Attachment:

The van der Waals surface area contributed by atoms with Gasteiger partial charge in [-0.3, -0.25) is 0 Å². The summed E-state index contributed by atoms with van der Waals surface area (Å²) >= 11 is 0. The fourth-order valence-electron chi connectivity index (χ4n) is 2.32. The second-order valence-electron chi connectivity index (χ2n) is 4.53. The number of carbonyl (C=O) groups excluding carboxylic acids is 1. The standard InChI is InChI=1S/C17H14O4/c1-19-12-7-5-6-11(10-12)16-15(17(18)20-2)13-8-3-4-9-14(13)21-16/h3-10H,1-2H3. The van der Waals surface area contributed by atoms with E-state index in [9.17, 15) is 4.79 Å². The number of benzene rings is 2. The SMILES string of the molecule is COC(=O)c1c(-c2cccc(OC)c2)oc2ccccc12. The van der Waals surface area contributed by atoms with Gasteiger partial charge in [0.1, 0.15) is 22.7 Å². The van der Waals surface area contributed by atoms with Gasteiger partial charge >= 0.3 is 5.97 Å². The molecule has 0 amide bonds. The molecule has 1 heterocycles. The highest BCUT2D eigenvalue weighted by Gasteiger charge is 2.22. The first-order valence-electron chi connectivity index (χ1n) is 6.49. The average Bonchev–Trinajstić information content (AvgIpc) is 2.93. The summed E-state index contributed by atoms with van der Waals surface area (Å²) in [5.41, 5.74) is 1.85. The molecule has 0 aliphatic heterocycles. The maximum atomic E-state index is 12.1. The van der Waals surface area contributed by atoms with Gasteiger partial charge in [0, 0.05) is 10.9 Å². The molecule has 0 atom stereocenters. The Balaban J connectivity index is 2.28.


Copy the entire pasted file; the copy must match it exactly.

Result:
The van der Waals surface area contributed by atoms with Gasteiger partial charge in [-0.3, -0.25) is 0 Å². The summed E-state index contributed by atoms with van der Waals surface area (Å²) >= 11 is 0. The fourth-order valence-electron chi connectivity index (χ4n) is 2.32. The second-order valence-electron chi connectivity index (χ2n) is 4.53. The number of carbonyl (C=O) groups excluding carboxylic acids is 1. The standard InChI is InChI=1S/C17H14O4/c1-19-12-7-5-6-11(10-12)16-15(17(18)20-2)13-8-3-4-9-14(13)21-16/h3-10H,1-2H3. The van der Waals surface area contributed by atoms with E-state index in [9.17, 15) is 4.79 Å². The number of benzene rings is 2. The SMILES string of the molecule is COC(=O)c1c(-c2cccc(OC)c2)oc2ccccc12. The van der Waals surface area contributed by atoms with Gasteiger partial charge in [0.1, 0.15) is 22.7 Å². The van der Waals surface area contributed by atoms with Gasteiger partial charge >= 0.3 is 5.97 Å². The molecule has 0 amide bonds. The molecule has 1 heterocycles. The highest BCUT2D eigenvalue weighted by Gasteiger charge is 2.22. The first-order valence-electron chi connectivity index (χ1n) is 6.49. The average Bonchev–Trinajstić information content (AvgIpc) is 2.93. The summed E-state index contributed by atoms with van der Waals surface area (Å²) in [5.41, 5.74) is 1.85. The molecule has 0 aliphatic heterocycles. The maximum atomic E-state index is 12.1. The van der Waals surface area contributed by atoms with Gasteiger partial charge in [0, 0.05) is 10.9 Å². The molecule has 0 atom stereocenters. The Balaban J connectivity index is 2.28.